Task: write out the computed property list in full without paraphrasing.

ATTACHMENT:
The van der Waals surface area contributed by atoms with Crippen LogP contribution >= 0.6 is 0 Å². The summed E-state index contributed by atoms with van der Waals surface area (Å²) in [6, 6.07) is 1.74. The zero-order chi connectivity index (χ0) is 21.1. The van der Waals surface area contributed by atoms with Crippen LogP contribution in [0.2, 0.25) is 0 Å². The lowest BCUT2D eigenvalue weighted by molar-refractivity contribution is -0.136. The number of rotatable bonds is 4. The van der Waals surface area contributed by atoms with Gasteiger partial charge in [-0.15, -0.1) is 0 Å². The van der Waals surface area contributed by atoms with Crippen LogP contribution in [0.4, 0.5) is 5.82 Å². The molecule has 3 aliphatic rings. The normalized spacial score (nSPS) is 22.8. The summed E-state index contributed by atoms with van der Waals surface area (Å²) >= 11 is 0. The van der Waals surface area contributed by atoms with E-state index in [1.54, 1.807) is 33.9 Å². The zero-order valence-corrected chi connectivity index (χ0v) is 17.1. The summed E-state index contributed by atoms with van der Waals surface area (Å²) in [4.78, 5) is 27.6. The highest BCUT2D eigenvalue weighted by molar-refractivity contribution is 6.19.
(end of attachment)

The van der Waals surface area contributed by atoms with Crippen LogP contribution >= 0.6 is 0 Å². The summed E-state index contributed by atoms with van der Waals surface area (Å²) in [6, 6.07) is 1.74. The zero-order chi connectivity index (χ0) is 21.1. The van der Waals surface area contributed by atoms with Crippen LogP contribution in [0.2, 0.25) is 0 Å². The lowest BCUT2D eigenvalue weighted by molar-refractivity contribution is -0.136. The number of rotatable bonds is 4. The van der Waals surface area contributed by atoms with Gasteiger partial charge in [-0.15, -0.1) is 0 Å². The van der Waals surface area contributed by atoms with Crippen LogP contribution in [0.4, 0.5) is 5.82 Å². The molecule has 3 aliphatic rings. The normalized spacial score (nSPS) is 22.8. The summed E-state index contributed by atoms with van der Waals surface area (Å²) >= 11 is 0. The van der Waals surface area contributed by atoms with E-state index in [1.54, 1.807) is 33.9 Å². The zero-order valence-corrected chi connectivity index (χ0v) is 17.1. The summed E-state index contributed by atoms with van der Waals surface area (Å²) in [4.78, 5) is 27.6. The highest BCUT2D eigenvalue weighted by molar-refractivity contribution is 6.19.